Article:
AnyChart is doing its best to create a collection of maps to help you with most of the cases, but it is always possible that you need a custom map. In this article we will tell you how to create a custom map from data in the most popular mapping formats.
*.SHP is a de facto standart for geo data and although you can't load SHP map directly into AnyChart, any SHP map can be easily used for AnyChart Maps through GeoJSON format.
This conversion can be made through most of GIS-editors. You can use QGIS as it is a free editor that supports .shp, .kml and a plenty of other formats.
The AnyChart Maps are supplied in GeoJSON, which makes them flexible in working and editing. Don't forget that different coordinate systems are used in different formats.
Now let's walk through the process of creating a custom map. Note that there are many ways of working with QGIS, so some commands or interface might be different due to version of the program or the platform used. Only one way of using QGIS is considered here, so look up their documentation if you need any extra information.
1) Get the QGIS from http://qgis.org/en/site/forusers/download.html.
2) When you have installed the QGIS, the first step is importing your data. Let's take the World Map as a source and select North America for demonstration. Select the "Add Vector Layer" in the "Layer" menu.
Define the path to the catalogue with the files of the map.
That's how the world map will look like when imported:
3) So, as we have imported the map, we need to select the territory we will be working with and extract it from the whole map. For that we need a selection tool (of box type by default, to change the type click on the arrow to the right from the tool). Here we have used a Freehand Selection Tool.
We need to get rid of the rest now - for that go the menu, click on the "Layer" button and choose to "Save As...".
Don't forget to match the box with "Save only selected features" - unless you do it, you'll get the file with the whole map. To see the selected territory separately, uncheck the layer in the list of layers.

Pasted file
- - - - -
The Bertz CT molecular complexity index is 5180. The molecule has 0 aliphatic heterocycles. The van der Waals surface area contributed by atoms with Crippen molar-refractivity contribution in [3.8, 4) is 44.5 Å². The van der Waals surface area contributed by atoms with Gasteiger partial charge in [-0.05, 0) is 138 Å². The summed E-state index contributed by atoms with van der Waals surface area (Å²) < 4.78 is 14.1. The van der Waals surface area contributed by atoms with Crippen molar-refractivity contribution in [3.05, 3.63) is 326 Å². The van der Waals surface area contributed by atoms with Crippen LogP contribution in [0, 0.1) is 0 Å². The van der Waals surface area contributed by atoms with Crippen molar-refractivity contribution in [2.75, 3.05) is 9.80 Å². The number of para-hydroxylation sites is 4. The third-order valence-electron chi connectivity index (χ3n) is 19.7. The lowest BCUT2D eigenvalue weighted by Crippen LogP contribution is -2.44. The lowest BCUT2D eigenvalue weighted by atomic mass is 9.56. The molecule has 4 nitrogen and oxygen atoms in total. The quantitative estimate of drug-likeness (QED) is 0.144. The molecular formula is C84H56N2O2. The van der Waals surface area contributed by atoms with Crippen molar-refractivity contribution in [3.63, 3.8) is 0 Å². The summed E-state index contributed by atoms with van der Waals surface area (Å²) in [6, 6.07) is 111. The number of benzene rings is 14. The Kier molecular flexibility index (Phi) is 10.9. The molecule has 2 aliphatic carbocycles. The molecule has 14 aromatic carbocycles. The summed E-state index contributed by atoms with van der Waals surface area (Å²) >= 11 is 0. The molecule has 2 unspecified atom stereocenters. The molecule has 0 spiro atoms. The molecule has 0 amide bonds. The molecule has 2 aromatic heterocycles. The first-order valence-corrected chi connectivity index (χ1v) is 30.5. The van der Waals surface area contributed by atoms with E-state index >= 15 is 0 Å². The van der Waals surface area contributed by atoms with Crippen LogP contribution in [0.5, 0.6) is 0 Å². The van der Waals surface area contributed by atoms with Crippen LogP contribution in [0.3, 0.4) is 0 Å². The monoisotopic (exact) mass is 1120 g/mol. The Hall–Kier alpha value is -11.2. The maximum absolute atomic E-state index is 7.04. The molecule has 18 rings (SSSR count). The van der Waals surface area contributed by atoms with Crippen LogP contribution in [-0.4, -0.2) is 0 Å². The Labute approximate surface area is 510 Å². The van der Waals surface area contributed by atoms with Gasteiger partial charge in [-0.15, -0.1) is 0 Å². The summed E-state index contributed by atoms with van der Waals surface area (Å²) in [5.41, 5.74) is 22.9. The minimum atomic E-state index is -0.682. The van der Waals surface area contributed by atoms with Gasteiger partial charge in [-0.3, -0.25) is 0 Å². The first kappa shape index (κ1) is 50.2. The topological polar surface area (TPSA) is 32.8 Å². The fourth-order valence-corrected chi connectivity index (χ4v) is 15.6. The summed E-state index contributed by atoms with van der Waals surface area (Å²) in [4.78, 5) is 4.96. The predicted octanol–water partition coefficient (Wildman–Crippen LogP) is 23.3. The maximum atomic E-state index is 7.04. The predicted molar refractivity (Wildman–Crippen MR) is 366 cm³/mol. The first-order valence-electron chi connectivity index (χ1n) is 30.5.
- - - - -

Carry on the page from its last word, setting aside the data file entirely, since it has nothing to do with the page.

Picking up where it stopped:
4) Now, we're ready to go on. Let's change the projection now.
Projection is just a type of view that shows how we look at the map. There are loads of projections, made by different geographers in different times for different purposes, not all of them suite the world map.
Note: you can change projection later when you use the map in AnyMap.
As can be seen in the right-down corner, the default projection type is EPSG 4326. If you click on it, you'll open the "Project Properties" window.
In the top of the window there is a checkbox "Enable 'on the fly' CRS transformation". When checked, it automatically transforms added map files into a projection that is set in the whole project as default. Though, if the default projection is a non-global one, newly added map files can be not recognized by the default type of projection.
Now, let's change the projection of our map part. For that check the "Enable 'on the fly' CRS transformation" box and use "Filter" field to find the appropriate projection.
As you can see above, we've got several projections for the "usa" search tag. Let's choose the first one, USA_Contiguous_Albers_Equal_Area_Conic (102003 EPSG code). Apply the projection.
5) Now, let's simplify the geometry. The less details are in a map, the faster AnyChart works, and the faster your page loads.
The simplest way to do this is to go to the the Vector menu > Geometry Tools > Simplify Geometries. Set a tolerance of 1 (it will be automatically changed to 1,0000), tick the "Add result to canvas" box and select a result new file to save the result to.
In the end of the process, you'll get a small information window, where the difference between the original map file and transformed one is quite clear.
When everything's over, you'll get a new layer with simplified geometry.
6) Let's look through the properties of the map - it worth inspecting them before exporting. Go to the contents table, right-click the layer and select "Open Attribute Table". You'll see a list of attributes that will be included in the .geojson file. As AnyChart was created quite flexible in working with data, it is able to work with used-defined maps, also, there are no special requirements for its metadata.
7) If you are finally satisfied with your map, you must export it to GeoJSON format to use with AnyChart. For that right-click the layer you want to export in the "Layers" table and select "Save As". Make sure you've selected to save the layer in GeoJSON format. The result file is appropriate for using directly with AnyChart.
You may notice that QGIS includes a large amount of decimals in the GeoJSON coordinates by default. You may strip it using a Regex or similar for optimization.
Don't forget to choose the CRS that you've used in the project, as the default one might be automatically set.
8) Try your GeoJSON map by pasting the code into jsFiddle. Your result should look something like this:
Now you know how to use GeoJSON maps in AnyChart. Enjoy!